One of Grand Rapids’ most venerated studios, From the Heart Yoga and Tai Chi Center has found a new home among the treetops on the City’s northeast side at 776 Leonard St. NE. Rick Powell taught the first class—advanced tai chi—in the new second-floor space on July 16. He and his wife, Behnje Masson, have been teaching under the name From the Heart since the mid ‘90s when they met at the Dominican Center on Marywood Campus, where both were teaching classes for its holistic health ministry.
“Marywood provided a great way to introduce yoga to the community and for me to begin teaching in a sacred space,” Masson says. “So many people came through that location that were interested in yoga.”
In 2000, they moved From the Heart into its first brick-and-mortar location on East Fulton street. “We were one of the first storefront yoga studios in the city,” she says.
In 2010, From the Heart moved to 714 Wealthy St. SE with hopes of becoming partner-owners in the building. When, for various reasons, that didn’t work out as planned, they began looking for another location. After three years of searching, Powell noticed the Leonard building and its seemingly vacant second floor as he drove by one day. He did some digging to find the building’s owner, Tommy Schichtel, and messaged him to inquire if the space above his Goon Lagoon Recording Studio might be available.
“He said, ‘Funny you should ask. My wife and I were just thinking about it.’ We met three hours later, went to look at the space, and made a connection,” Powell says. “He needed to have quiet from 11 a.m. to 5 p.m. We teach 8 a.m. to 11 a.m. and then, evenings. It’s a perfect fit.”
Powell and Masson love the old building’s earthy feel, hardwood floors, high ceilings, abundant natural light, and welcoming layout.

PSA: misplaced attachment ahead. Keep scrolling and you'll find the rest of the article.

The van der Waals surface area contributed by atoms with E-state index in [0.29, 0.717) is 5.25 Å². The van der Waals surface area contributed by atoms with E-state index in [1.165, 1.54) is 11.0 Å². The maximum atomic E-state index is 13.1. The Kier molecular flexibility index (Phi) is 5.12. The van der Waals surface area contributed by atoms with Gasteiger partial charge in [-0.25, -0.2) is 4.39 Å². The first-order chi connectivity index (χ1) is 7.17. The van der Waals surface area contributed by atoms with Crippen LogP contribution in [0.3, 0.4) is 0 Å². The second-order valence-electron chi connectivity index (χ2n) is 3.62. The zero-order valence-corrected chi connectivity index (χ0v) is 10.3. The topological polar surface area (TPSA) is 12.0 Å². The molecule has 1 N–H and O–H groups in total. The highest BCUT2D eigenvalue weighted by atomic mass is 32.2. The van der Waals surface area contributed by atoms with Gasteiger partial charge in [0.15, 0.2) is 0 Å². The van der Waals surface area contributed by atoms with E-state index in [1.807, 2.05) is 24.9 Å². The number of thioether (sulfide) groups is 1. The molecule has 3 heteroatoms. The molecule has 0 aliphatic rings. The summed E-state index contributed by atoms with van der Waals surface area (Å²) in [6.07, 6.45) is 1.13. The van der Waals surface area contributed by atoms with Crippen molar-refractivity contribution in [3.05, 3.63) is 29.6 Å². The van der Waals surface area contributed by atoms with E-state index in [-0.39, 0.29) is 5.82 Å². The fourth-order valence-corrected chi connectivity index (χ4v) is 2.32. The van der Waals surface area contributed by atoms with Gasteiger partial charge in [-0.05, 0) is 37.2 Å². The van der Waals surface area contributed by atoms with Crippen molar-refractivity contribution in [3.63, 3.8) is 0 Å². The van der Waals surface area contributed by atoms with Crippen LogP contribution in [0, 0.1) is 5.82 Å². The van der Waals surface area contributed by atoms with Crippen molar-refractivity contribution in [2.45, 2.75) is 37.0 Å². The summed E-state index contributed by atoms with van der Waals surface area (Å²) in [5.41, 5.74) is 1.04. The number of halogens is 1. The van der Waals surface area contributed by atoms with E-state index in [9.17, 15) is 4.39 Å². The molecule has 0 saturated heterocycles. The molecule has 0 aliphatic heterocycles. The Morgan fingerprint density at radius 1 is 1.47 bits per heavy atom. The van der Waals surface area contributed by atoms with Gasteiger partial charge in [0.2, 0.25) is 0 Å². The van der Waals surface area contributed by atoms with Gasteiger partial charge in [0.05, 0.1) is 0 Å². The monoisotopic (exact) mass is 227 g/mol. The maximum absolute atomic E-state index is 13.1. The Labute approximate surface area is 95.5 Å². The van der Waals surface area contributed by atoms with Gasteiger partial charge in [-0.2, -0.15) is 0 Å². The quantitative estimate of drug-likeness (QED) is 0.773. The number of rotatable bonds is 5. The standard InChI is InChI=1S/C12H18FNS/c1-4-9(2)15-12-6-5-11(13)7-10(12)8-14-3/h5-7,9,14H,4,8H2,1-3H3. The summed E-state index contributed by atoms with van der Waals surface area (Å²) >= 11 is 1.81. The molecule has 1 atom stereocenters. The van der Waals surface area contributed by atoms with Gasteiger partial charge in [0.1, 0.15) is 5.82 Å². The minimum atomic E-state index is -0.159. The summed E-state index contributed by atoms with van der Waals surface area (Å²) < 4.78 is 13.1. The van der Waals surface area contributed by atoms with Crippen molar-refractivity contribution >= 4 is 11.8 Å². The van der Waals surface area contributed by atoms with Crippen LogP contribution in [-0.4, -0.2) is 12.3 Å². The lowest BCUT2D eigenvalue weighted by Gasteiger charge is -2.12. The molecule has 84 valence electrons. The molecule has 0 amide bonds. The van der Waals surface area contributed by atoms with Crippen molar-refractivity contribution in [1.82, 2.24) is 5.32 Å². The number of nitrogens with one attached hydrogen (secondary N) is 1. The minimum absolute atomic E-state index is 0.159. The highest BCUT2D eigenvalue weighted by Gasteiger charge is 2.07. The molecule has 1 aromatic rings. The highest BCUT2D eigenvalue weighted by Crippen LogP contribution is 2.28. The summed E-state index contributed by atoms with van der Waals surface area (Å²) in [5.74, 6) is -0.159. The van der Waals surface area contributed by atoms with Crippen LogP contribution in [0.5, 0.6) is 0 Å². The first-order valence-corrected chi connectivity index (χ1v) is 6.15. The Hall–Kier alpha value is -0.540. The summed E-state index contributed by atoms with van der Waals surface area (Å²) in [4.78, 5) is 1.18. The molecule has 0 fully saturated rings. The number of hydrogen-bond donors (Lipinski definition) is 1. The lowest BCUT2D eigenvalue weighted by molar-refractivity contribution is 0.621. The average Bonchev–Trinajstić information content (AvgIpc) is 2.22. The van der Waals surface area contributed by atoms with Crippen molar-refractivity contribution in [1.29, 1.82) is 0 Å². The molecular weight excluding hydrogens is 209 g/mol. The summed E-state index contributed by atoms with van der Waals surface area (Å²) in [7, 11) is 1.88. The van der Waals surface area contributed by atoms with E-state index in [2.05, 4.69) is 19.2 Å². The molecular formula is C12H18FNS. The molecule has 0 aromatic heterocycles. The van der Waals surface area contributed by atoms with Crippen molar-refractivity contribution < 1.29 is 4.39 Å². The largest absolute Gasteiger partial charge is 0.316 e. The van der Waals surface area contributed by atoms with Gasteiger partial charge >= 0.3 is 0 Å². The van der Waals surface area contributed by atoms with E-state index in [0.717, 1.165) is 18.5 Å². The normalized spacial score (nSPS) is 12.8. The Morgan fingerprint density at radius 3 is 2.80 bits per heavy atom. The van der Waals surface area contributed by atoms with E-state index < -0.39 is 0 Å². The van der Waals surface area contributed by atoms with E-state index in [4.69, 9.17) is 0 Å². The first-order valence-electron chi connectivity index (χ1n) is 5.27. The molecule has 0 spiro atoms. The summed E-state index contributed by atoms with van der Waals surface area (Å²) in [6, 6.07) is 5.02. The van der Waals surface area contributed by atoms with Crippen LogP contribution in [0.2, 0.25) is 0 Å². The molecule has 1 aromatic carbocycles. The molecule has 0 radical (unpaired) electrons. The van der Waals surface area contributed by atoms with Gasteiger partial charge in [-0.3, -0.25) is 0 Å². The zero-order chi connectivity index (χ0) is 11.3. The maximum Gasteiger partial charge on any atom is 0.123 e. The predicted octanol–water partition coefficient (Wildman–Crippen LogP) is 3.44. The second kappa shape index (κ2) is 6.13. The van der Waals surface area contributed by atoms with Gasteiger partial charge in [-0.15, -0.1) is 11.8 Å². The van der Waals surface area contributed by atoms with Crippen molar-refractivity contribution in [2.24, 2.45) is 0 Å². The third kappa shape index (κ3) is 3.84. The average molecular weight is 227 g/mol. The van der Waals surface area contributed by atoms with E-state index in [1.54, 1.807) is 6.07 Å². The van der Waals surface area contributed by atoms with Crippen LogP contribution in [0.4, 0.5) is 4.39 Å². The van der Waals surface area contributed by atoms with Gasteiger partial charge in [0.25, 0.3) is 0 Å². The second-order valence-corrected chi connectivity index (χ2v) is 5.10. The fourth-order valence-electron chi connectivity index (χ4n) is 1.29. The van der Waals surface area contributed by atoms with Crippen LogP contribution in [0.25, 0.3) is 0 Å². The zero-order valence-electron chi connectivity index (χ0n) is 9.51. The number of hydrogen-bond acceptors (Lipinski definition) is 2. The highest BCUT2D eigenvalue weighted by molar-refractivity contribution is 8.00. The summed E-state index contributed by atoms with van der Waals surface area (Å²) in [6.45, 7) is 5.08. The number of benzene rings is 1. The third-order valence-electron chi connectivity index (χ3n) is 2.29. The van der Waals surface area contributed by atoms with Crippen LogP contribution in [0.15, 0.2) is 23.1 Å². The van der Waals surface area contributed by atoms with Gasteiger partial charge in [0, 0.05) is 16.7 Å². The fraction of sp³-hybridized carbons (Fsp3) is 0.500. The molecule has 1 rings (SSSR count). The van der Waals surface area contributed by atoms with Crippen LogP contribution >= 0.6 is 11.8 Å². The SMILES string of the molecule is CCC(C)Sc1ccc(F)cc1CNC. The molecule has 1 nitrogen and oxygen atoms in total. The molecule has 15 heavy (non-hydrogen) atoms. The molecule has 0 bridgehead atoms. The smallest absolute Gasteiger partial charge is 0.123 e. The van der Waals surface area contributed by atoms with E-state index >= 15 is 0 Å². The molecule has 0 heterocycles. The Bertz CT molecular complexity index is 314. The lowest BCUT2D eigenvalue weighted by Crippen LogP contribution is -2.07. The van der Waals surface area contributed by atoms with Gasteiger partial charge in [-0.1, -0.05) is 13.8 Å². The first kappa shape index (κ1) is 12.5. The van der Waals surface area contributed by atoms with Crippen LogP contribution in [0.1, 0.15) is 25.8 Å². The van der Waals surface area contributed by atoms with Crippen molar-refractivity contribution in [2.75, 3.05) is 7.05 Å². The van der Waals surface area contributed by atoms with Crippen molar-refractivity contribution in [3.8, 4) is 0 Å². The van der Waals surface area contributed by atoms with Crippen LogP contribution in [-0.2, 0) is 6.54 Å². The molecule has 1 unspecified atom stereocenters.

“It’s up in the trees, which is a different perspective. The stairway leads to the greeting area, a large studio, a room for talks, a deck, and bathroom. The space flows really nice. It’s gorgeous,” Powell says. “The whole space feels gracious. It’s kind of a homecoming because both Behnje and I were born on the Northeast side.”
Both Powell and Masson have certifications as E-RYT 500 Hatha yoga instructors. Powell began studying Kung Fu and Tai Chi with Master Yen Hoa Lee in 1984. He continues to study with Sifu Lee, whom he considers a father figure, and also assists at classes Lee teaches. “When I was younger, I was quite frequently sick with allergies, circulation issues, and asthma-like symptoms,” Powell says. “Tai chi changed my health. I got extremely strong and healthy. There are also deeper benefits, the feeling like your connected to a flow [of] something larger.”
Powell teaches Tai Chi Jeung, a style that originated in northern China’s Daoist temples. All Tai Chi methods combine the breath, meditation, and movement to find the middle, the center—balance. Finding physical balance helps Tai Chi students feel more centered, grounded, and stable mentally and spiritually as well.
“You flow with things better,” Powell says. “The more rooted you are, the less things knock you over.”
Tai Chi can decrease stress, anxiety, and depression; increase aerobic capacity, stamina, and energy; improve flexibility, strength, balance, and agility; relieve sleep issues and joint pain; and reduce blood pressure and risk of falls.
Masson took her first yoga class 30 years ago. She had been a dancer and wanted to find another way to express herself. While many yoga classes today focus on physical fitness, she sees yoga as a way of life.
“It’s not a trend. It’s a lifestyle. We honor and pass on the traditional arts and honor the countries and cultures that they came from,” Masson says. “We really want to keep the focus on the whole person and how it cultivates you as a human being. That’s why we chose the word ‘center’ not ‘studio.’ It’s about living a well-rounded life and staying connected to something bigger—nature, consciousness, the divine.”
Written by Estelle Slootmaker, Development News Editor
Photos courtesy From the Heart Yoga and Tai Chi Center